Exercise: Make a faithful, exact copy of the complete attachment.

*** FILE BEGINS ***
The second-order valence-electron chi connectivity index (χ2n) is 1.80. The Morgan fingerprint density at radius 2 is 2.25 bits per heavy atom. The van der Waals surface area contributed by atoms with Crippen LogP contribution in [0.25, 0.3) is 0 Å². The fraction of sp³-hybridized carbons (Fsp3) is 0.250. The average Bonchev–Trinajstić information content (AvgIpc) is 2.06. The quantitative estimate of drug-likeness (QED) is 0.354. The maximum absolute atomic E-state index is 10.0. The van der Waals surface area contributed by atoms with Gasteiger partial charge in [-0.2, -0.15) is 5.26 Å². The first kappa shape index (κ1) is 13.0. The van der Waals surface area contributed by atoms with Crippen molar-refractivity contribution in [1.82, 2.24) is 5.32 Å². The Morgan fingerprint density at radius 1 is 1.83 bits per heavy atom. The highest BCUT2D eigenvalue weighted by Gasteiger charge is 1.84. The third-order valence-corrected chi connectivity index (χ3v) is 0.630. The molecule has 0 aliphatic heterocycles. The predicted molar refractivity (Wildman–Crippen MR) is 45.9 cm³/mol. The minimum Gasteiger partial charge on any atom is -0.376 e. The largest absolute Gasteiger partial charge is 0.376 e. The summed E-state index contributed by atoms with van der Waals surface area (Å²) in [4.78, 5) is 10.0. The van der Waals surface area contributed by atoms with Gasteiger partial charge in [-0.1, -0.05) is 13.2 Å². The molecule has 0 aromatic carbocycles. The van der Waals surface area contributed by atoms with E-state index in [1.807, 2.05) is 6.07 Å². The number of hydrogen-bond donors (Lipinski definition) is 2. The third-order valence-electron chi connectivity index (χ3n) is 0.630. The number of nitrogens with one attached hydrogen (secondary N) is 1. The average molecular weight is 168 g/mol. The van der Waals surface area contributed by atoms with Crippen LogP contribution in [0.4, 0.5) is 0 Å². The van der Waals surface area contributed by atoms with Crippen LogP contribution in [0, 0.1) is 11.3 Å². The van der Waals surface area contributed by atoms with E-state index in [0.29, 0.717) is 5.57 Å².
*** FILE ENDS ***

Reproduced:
The second-order valence-electron chi connectivity index (χ2n) is 1.80. The Morgan fingerprint density at radius 2 is 2.25 bits per heavy atom. The van der Waals surface area contributed by atoms with Crippen LogP contribution in [0.25, 0.3) is 0 Å². The fraction of sp³-hybridized carbons (Fsp3) is 0.250. The average Bonchev–Trinajstić information content (AvgIpc) is 2.06. The quantitative estimate of drug-likeness (QED) is 0.354. The maximum absolute atomic E-state index is 10.0. The van der Waals surface area contributed by atoms with Gasteiger partial charge in [-0.2, -0.15) is 5.26 Å². The first kappa shape index (κ1) is 13.0. The van der Waals surface area contributed by atoms with Crippen molar-refractivity contribution in [1.82, 2.24) is 5.32 Å². The Morgan fingerprint density at radius 1 is 1.83 bits per heavy atom. The highest BCUT2D eigenvalue weighted by Gasteiger charge is 1.84. The third-order valence-corrected chi connectivity index (χ3v) is 0.630. The molecule has 0 aliphatic heterocycles. The predicted molar refractivity (Wildman–Crippen MR) is 45.9 cm³/mol. The minimum Gasteiger partial charge on any atom is -0.376 e. The largest absolute Gasteiger partial charge is 0.376 e. The summed E-state index contributed by atoms with van der Waals surface area (Å²) in [4.78, 5) is 10.0. The van der Waals surface area contributed by atoms with Gasteiger partial charge in [-0.1, -0.05) is 13.2 Å². The molecule has 0 aromatic carbocycles. The van der Waals surface area contributed by atoms with E-state index in [1.807, 2.05) is 6.07 Å². The number of hydrogen-bond donors (Lipinski definition) is 2. The third-order valence-electron chi connectivity index (χ3n) is 0.630. The number of nitrogens with one attached hydrogen (secondary N) is 1. The average molecular weight is 168 g/mol. The van der Waals surface area contributed by atoms with Crippen LogP contribution in [0.4, 0.5) is 0 Å². The van der Waals surface area contributed by atoms with Crippen LogP contribution in [0, 0.1) is 11.3 Å². The van der Waals surface area contributed by atoms with E-state index in [0.29, 0.717) is 5.57 Å².